The reason, e.g., Purple Worm poison is not broken is that it can only be applied once per dose, which is quite expensive (2000 gp), and applying it takes an action, so it is essentially a "first hit burst" type of damage. Using your dagger, it is now essentially a 1 hour buff, so the adventurers can go dungeon crawling and use it in many more combats. Do note that a DC 19 with 12d6 damage on failed save or half in a success is a very high damage - equivalent to a Single Target Sunburst (without blinding the enemy). It's essentially doubling the damage from the Sneak Attack of a 11th rogue (6d6), at worst (i.e. enemy passing every save).

In particular

Since it is a dagger, it will not be the usual weapon of choice outside of its niche.

This doesn't really matter for a rogue, for example. The main damage comes from the Sneak Attack, and if you can buff it even with Serpent Venom, it's already better than any regular weapon.

It does not work more than once per turn, and should therefore not be too abusive given the typically short length of 5e's combat.

Possibly extra 12d6 damage every turn is a lot. And since it lasts for one hour, expect it to be used not in one combat, but rather in at least 3.

Maybe it will not be a problem in your campaign, but what you may be missing is that gold is easy to come and hard to spend. Usually you can't buy magic items except for a few consumables, after 5th level your tanks already have that expensive full plate, and now Gold, while still having its uses, is hard to spend. Castle Ravenloft in CoS, for example, allows the players to get out there with about 120k gp worth in relics, valuable books and stuff like that, and that is a 9-10th level dungeon (theoretically haha). Even if you consider that too much, it's not uncommon for dungeons at this level reward the characters with at least 30k gp. Some of which will be used by the party's Wizard in his spells, some which may buy a ship, some horses or land, and some which will be used in bottles of Purple Worm Poison to infuse in your dagger.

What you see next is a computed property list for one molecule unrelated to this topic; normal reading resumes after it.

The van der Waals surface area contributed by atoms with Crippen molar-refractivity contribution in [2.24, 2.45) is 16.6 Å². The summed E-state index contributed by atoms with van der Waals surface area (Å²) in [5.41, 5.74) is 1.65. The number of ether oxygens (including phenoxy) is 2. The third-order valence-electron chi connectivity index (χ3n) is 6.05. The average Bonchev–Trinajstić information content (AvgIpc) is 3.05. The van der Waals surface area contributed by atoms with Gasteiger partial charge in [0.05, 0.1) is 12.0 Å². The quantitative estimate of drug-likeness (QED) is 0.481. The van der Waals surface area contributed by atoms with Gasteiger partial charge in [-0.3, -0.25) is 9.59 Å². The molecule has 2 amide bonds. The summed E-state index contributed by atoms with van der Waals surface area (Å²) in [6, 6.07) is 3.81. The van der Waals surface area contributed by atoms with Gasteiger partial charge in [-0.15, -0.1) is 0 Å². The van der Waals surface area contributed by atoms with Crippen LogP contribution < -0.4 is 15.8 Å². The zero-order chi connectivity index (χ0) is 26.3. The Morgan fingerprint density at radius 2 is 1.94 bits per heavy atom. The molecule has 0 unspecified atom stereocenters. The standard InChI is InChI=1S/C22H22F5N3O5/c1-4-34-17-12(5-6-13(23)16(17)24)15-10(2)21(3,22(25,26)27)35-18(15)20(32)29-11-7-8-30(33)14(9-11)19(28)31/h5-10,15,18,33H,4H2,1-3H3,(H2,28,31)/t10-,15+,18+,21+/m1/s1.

The silver lining for balance is that an absurd number of creatures is actually immune to poison damage, but that will depend on what creatures you are using in your campaign.

Note: it is also unclear how infusing it with Oil (as an example) would work. You cut the guy and then a Venom-like symbiote comes out of the dagger, coating the person with Oil? Heh.

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  • \$\begingroup\$ I feel like the intention of the weapon is to turn poisons into a 1 hour buff. \$\endgroup\$ Commented Jun 24, 2020 at 5:43
  • \$\begingroup\$ @gszavae I think the point is that, even if that is the intentioned, it is too powerful of a boost when used optimally. It might be fine at low levels but at high levels it multiplies the effect of already powerful items. \$\endgroup\$
    – user60913
    Commented Jun 24, 2020 at 6:11
  • \$\begingroup\$ @Odo I am not sure that this is more powerful than the intention, it seems to be exactly what was intended. \$\endgroup\$ Commented Jun 24, 2020 at 8:45
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    \$\begingroup\$ Yes, if the worst balance implication is that rare poisons are now much more powerful, I'll be happy to accept that. Availability and cost of the most dangerous DMG poisons is something the DM can easily control, of course. \$\endgroup\$
    – 1600hp
    Commented Jun 24, 2020 at 13:08
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    \$\begingroup\$ @1600 Although the DM has full control over the availability of poisons within the campaign, this item would actually serve to hinder how flexible the DM can be in distributing poisons. For example, a DM might normally be fine with giving a vial of Purple Worm poison (12d6 on a hit) to a player to save for a special moment, but if this item is ever implemented, the same poison results in an additional 42 damage per round for the next boss fight. This is not really something the DM can give a player without trivializing encounters, and so the PWP is suddenly no longer an option. \$\endgroup\$
    – Carcosa
    Commented Jun 25, 2020 at 0:25